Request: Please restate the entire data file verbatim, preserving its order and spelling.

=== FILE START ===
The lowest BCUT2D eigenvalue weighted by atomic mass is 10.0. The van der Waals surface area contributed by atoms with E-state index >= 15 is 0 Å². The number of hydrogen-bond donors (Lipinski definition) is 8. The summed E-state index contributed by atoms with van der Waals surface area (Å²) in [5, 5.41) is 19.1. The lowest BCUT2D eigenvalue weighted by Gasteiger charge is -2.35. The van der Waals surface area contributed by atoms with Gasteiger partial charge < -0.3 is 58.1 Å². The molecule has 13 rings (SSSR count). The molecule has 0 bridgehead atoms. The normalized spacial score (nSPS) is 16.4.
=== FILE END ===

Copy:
The lowest BCUT2D eigenvalue weighted by atomic mass is 10.0. The van der Waals surface area contributed by atoms with E-state index >= 15 is 0 Å². The number of hydrogen-bond donors (Lipinski definition) is 8. The summed E-state index contributed by atoms with van der Waals surface area (Å²) in [5, 5.41) is 19.1. The lowest BCUT2D eigenvalue weighted by Gasteiger charge is -2.35. The van der Waals surface area contributed by atoms with Gasteiger partial charge < -0.3 is 58.1 Å². The molecule has 13 rings (SSSR count). The molecule has 0 bridgehead atoms. The normalized spacial score (nSPS) is 16.4.